Stamped in the memory
The Gentle Author’s book about East London print and envelope specialists the Baddeley Brothers demonstrates the very crafts it celebrates
The Gentle Author’s handsome book about the Baddeley Brothers is a biography of a family business that can trace its origins to the seventeenth century. This is one of the satellite companies that long served the printing industries, supplying the skills of engravers, envelope-makers, die-sinkers and other craftsmen when such services were vital. They survive to this day in a drastically different market, now dealing with designers and clients directly rather than with big printers, and championing the merits of craftsmanship and hand-finishing now that such things are discretionary rather than the default.
Six chapters trace the company’s activities, characters and fortunes, accompanied by archive photographs and engravings. Vivid ink drawings by Lucinda Rogers show some of the current employees – Jon, Danny, Gita, Wendy, Paul and others – absorbed in the details of their respective crafts and machines. The book was designed by David Pearson.
The Gentle Author’s interest in the company began online, in his rhapsodic blog posts at Spitalfields Life. Since August 2009, when the prolific, anonymous Author declared ‘I am going to write every single day and tell you about my life here in Spitalfields at the heart of London,’ he has written about East End craftsmen, photographers, artists, veteran Playboy Bunnies and more than two thousand other subjects in a florid style often closer to literature than journalism. The Gentle Author first interviewed Roger Pertwee, the current directors’ father, in July 2013, and the book includes a conversation with Roger and his brother David, who ran the company for decades.
As the Spitalfields Life blog has grown in size and traffic over the past few years, The Gentle Author has taken some of his areas of interest into print, first with the anthology Spitalfields Life, and then with The Gentle Author’s London Album (see ‘To have and to hold’ in Eye 88) and books such as Spitalfields Nippers by Horace Warner, as well as slightly more contemporary documentary photography by Bob Mazzer, Phil Maxwell and Colin O’Brien. The books are mostly designed by Pearson, who also devised the imprint’s logotype.
Spread from the end of the first chapter with a tipped-in card displaying fonts designed by Paul Barnes of Commercial Type, based on materials held at St Bride Printing Library.
Top: Opening spread from Baddeley Brothers by The Gentle Author, set in Antique No. 6 and Brunel Deck Black Italic by designer David Pearson. The book is typeset in Adobe Caslon Pro, Caslon Doric and Caslon Sans Shaded Number 2.
The Baddeley Brothers book is entertaining and informative, with a story whose key elements – an exploitative Victorian client, a Nazi bomb that destroyed their factory, receivership in the 1990s– are dramatic enough to be told without elaboration. A four-page alphabetical glossary explains printing and paper industry terms such as ‘bottle-arsed’, ‘mackle’ and ‘SCGBE’ (square corner gilt bevelled edge); two more pages focus on envelope-making, still a vital part of their business.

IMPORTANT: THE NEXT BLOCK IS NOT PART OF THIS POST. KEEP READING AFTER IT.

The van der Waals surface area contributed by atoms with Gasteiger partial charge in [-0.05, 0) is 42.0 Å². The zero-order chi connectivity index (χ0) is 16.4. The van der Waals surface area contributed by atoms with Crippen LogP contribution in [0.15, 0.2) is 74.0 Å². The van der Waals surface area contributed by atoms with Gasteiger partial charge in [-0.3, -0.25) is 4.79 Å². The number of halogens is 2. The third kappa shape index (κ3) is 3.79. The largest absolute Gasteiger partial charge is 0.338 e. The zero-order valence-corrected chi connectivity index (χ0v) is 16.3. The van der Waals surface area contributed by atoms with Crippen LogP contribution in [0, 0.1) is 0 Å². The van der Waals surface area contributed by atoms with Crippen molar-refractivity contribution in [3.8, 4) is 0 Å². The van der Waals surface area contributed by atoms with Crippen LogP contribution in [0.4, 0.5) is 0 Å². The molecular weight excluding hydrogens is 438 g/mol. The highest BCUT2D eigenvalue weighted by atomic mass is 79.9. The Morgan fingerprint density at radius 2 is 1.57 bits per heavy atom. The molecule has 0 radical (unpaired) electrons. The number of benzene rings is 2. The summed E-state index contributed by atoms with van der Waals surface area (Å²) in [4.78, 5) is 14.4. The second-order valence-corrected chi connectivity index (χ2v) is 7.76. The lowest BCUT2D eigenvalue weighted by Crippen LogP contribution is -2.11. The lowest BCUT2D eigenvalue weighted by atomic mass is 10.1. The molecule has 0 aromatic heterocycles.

The biggest flourish in the book is the incorporation of six tipped-in cards which demonstrate the Baddeley Brothers’ services. (The main text pages were printed litho at Pureprint.) Each features a quote from the chapter it appears in; they are set by Pearson in a number of different display typefaces from Commercial Type – embossed, foil-blocked, stamped, and so on.
Work on 400gsm Ivory board chapter divider cards to be tipped into page 67 of Baddeley Brothers. When finished, each card will be die-stamped / engraved with the words: ‘Everyone loves a piece of paper, they always have done,’ a quote from director Chris Pertwee.
Regular Spitalfields Life collaborator Adam Dant supplies a hand-drawn map of Baddeley Brothers’ various premises (their early 1990s factory, lost in the recession of that time, is now the Boundary hotel and restaurant on Boundary Street, Shoreditch). A family tree shows the company’s continuity, managed by seven sets of brothers over the years, from clockmaker and engraver Phineas Baddeley, born in 1640, all the way to direct descendants Charles and Christopher Pertwee.
Baddeley Brothers stands both as a monument to a specialist business and an example of its services: it’s a coffee-table book and also a specimen that might inspire designers and publishers to experiment with the arcane techniques it incorporates. Its appeal to some will lie in the deliberately archaic look and feel, incorporating half-tones, engravings and Paul Barnes’s typefaces Caslon Doric and Caslon Sans Shaded Number 2; but Pearson’s design treads a careful line between all-out ‘retro’ and what seems appropriate for the contents. The incorporation of Lucinda Rogers’ ink drawings is a masterstroke. Her drawings of machines, tools and workers engrossed in their everyday tasks evince warm respect for the dignity of skilled manual labour. She depicts the shop floor of Baddeley Brothers’ current premises (in Bayford Street, Hackney) as something both thoroughly contemporary and timeless.
Envelopes embossed with the distinctive Baddeley Brothers marque, originally devised in the nineteenth century.
Andrew Robertson, writer, London
First published in Eye no. 91 vol. 23, 2016
Eye is the world’s most beautiful and collectable graphic design journal, published quarterly for professional designers, students and anyone interested in critical, informed writing about graphic design and visual culture. It is available from all good design bookshops and online at the Eye shop, where you can buy subscriptions, back issues and single copies of the latest issue.You can see what Eye 91 looks like at Eye before You Buy on Vimeo.